Yes, it is Okay to Fight Over Disagreements
Johnny and Susie met on the playground. Johnny enjoyed the way Susie laughed, and Susie appreciated Johnny’s humor. They both appreciated each other’s company when it seemed no one else would play hide and seek, and through weeks of this dynamic, had grown fond of each other.
One day, in playtime, Johnny spread his arms, as if they were wings, and exclaimed, “I think black people are violent criminals; white people are the best!”
To which Susie replied, “What the fuck, Johnny?”
Similar scenarios are normally resolved with something to the effect of, “don’t ruin friendships from differing opinions,” or “respect everyone’s beliefs.” But how merited is this idea? In the fun example above, while it could be imagined Susie forgave Johnny for innocently parroting a quote from his favorite movie scene(?), it is also plausible she abandoned him and chose a less racist playmate. Personally, I would prefer Susie distance herself from the neo-Nazi, thus severing their friendship over differing beliefs.
The idea to maintain friendships despite differing opinions, if not mainstream, is at least prominent as a go-to solution. In a similar sentiment, it extends to say not to damage relationships beyond where they were. Yet, it is strained by the given racist scenario, which in our time, is not unnormal. If so easily strained, especially by something not so far off our political narrative, why is the idea even a thing? Broadly speaking, the reasons seem to stem from practicality, which is maintaining our usefulness for each other, and ethics. That is, in terms of practicality, friendships are kept so long as we feel our opponents still have worth to us. And surely, it is not hard to imagine a scenario in which differences in belief would not be worth passing up usefulness: I can imagine unresolvable and arbitrary arguments over religion, for example. For ethics, the argument is vaguely that people exist above ideas. These are valid reasons to maintain a friendship, and they should be considered.
Often, I think, passiveness is appropriate in the contexts in which it is recited. As mentioned, it may be within the arbitrary argument over religion, or more commonly, over politics, or in small feuds within the classroom. For religion, there cannot really be a winner when battling dogma with dogma; for politics and the classroom, it is usual too much emotion is felt over small things which do not really hold much practical weight. For these, passiveness, with the reasons of practicality and ethics, can reasonably be beneficial. But when we encounter who are effectively neo-Nazis, and outwardly corrupt morons, as well as the sizable minority who put them into office, it should be seriously questioned why we still recite passiveness. It is the theoretical likeness of going from shaking hands and saying “I’m sorry” over spilled milk to shaking hands and apologizing after a person set your house on fire, pissed on it, then of course, finished by telling you to get over it. The ideal for passiveness was meant for the small things in life, but does not transfer well to the larger.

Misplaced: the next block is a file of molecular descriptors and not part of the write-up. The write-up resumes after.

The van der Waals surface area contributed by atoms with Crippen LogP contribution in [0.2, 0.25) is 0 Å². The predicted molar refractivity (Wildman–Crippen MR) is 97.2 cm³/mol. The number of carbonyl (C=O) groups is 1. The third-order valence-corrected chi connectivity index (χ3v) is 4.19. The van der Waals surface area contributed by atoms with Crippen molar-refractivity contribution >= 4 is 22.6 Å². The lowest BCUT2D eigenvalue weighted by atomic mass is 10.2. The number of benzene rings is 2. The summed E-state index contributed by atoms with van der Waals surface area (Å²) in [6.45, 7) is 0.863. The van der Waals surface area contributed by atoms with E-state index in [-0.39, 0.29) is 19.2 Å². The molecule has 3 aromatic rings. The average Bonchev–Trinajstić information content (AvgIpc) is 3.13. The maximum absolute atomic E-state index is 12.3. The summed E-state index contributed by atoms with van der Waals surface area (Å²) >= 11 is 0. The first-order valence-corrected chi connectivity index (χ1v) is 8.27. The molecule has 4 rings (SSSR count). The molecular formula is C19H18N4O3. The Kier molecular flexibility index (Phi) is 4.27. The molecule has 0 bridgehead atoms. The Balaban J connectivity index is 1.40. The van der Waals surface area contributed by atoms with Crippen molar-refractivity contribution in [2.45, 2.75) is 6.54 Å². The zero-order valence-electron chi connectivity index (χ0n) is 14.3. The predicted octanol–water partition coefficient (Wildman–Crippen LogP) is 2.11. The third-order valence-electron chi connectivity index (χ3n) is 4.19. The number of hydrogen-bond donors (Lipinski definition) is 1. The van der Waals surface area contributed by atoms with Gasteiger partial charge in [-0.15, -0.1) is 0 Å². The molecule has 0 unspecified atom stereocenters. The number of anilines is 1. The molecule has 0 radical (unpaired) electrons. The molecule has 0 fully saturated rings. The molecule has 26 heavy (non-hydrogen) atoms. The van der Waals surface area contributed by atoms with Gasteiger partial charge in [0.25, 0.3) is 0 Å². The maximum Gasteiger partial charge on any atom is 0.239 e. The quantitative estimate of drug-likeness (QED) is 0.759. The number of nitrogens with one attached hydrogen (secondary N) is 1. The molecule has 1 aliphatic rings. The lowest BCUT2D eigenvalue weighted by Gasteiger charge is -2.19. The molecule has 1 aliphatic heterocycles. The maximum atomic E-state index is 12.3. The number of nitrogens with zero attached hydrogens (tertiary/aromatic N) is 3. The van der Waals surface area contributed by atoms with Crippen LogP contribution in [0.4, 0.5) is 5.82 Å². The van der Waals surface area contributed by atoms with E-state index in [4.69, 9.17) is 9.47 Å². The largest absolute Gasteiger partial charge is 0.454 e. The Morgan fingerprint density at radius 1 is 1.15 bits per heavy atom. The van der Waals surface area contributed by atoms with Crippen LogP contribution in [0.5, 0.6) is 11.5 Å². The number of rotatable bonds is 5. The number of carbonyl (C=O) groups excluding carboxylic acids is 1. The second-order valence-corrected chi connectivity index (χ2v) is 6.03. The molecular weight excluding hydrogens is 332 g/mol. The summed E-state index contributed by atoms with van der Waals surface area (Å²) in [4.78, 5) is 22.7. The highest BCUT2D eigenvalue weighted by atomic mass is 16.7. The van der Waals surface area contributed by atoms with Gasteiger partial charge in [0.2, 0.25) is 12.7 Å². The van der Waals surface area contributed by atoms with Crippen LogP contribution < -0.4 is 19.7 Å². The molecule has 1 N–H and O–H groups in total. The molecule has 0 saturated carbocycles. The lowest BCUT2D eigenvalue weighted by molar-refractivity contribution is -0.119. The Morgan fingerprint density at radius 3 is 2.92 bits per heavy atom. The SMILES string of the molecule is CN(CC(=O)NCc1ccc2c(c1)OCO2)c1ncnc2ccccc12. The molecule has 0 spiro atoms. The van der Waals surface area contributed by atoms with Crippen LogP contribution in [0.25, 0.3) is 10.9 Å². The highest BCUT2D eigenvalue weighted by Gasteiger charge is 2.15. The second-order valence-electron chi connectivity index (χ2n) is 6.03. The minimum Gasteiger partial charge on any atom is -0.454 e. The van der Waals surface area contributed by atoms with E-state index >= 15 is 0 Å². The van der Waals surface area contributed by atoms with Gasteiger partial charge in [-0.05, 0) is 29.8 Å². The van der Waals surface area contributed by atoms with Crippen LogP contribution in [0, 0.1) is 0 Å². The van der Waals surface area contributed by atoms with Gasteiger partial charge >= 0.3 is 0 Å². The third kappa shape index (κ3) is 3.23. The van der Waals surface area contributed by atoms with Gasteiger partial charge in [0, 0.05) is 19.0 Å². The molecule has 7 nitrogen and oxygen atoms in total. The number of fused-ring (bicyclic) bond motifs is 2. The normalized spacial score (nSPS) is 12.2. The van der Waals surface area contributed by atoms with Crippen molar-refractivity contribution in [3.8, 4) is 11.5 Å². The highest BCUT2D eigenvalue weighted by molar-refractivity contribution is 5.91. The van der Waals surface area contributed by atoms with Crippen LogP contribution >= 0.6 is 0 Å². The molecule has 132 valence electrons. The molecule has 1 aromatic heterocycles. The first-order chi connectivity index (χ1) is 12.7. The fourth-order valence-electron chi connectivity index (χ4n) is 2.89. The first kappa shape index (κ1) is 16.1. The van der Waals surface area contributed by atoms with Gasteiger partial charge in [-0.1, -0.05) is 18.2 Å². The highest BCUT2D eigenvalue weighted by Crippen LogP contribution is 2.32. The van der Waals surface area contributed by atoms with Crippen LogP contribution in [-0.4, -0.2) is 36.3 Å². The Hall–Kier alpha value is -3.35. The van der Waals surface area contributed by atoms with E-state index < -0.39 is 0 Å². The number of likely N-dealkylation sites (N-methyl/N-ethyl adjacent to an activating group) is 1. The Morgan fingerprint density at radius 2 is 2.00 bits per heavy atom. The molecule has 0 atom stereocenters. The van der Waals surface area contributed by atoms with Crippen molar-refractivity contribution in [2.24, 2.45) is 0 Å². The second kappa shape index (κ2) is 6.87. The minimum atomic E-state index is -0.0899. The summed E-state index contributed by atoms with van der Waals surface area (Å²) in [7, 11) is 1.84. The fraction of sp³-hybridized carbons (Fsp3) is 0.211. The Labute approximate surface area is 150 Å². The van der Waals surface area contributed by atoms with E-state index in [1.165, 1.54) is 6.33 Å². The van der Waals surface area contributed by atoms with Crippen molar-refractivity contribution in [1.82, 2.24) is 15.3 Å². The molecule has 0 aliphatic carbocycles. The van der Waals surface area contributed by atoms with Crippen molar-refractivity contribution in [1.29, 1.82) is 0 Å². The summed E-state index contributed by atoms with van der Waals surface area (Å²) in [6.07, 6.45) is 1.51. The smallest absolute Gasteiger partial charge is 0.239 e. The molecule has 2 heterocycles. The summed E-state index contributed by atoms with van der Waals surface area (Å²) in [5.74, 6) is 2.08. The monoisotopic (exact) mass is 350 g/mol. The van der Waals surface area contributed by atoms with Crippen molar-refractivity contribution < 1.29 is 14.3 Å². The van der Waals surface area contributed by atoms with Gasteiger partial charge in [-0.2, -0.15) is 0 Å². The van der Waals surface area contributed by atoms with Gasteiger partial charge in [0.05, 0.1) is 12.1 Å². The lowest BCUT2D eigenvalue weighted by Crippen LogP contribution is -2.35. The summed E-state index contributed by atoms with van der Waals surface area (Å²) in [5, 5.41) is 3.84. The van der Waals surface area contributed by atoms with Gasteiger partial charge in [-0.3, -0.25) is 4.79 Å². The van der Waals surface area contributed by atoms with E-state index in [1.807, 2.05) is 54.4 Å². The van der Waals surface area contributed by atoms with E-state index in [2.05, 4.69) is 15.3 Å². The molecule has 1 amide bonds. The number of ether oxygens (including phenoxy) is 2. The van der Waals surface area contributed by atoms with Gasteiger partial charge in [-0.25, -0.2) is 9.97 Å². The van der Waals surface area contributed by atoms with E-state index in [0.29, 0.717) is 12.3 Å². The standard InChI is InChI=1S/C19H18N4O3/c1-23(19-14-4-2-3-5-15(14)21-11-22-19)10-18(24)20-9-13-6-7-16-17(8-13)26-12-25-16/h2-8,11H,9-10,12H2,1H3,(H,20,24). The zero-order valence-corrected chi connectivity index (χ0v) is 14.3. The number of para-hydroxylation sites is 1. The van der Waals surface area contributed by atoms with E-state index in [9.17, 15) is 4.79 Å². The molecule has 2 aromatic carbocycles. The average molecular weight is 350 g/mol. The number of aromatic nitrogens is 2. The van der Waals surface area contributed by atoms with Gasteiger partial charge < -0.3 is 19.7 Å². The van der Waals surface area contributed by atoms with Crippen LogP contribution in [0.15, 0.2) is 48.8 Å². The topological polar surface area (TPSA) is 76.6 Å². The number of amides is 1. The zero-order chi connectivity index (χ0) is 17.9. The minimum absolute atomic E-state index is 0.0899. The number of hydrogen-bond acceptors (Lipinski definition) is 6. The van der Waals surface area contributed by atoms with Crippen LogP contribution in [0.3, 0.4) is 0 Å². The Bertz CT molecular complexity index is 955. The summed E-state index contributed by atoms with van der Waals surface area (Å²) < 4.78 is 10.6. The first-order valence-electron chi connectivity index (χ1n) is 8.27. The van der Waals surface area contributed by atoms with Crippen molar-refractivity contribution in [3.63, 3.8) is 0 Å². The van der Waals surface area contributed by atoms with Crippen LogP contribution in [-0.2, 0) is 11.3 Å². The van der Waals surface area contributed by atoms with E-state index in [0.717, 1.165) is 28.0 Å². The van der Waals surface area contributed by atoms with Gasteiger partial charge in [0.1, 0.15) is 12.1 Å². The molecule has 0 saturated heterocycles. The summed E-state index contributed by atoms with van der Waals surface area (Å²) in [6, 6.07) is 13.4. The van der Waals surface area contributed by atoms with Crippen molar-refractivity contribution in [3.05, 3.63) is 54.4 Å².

When conflicts in belief do get serious, there are reasons to consider degrading a relationship. For one, there is the matter of respecting your own morals. If one’s beliefs entail morals contrasting with your own, then to not sever or weaken the friendship is to in part disrespect yourself, and in part disrespect whatever your morals stood for. Referring to the listed reasons to not diminish a relationship, it would also be apt to diminish a relationship if they were not true—if the person in the relationship in question were not useful to you, and if you either did not believe to place people above ideas, or sustaining friendship with him contradicted this somehow. For example, if his ethics were to censor journalists by imprisonment, friendship with him could be seen as rewarding that belief, which would contradict your own. Moreover, these reasons can stand alone when only considering differing ideas, and not actions in accordance to them. When it is realized ideas are almost always accompanied by related actions, so that perhaps your Nazi-worshipping friend may actually (gasp) also express racist behavior, there is all the more reason to degrade or fully drop the relationship.
Where I have used “friendship” sparingly, a relationship of any sort may be substituted. There is always space to further distance oneself, and even go negative in the form of verbal or physical backlash, which these reasons may broadly support. I am not saying relationships should always be sought to be weakened or dismantled over disagreements. Obviously, there can be different qualities/quantities of disagreements, which factor differently in the reasons for and against friendship. But rather than believing the de facto answer to disagreement to be peace, gauge how things like practicality to friendship and fidelity to your morals play out, and realize severing or diminishing a relationship is completely fine. The next time you meet a Johnny who haphazardly screams racist slurs, perhaps you ought to unfriend him—punch him in the head, even.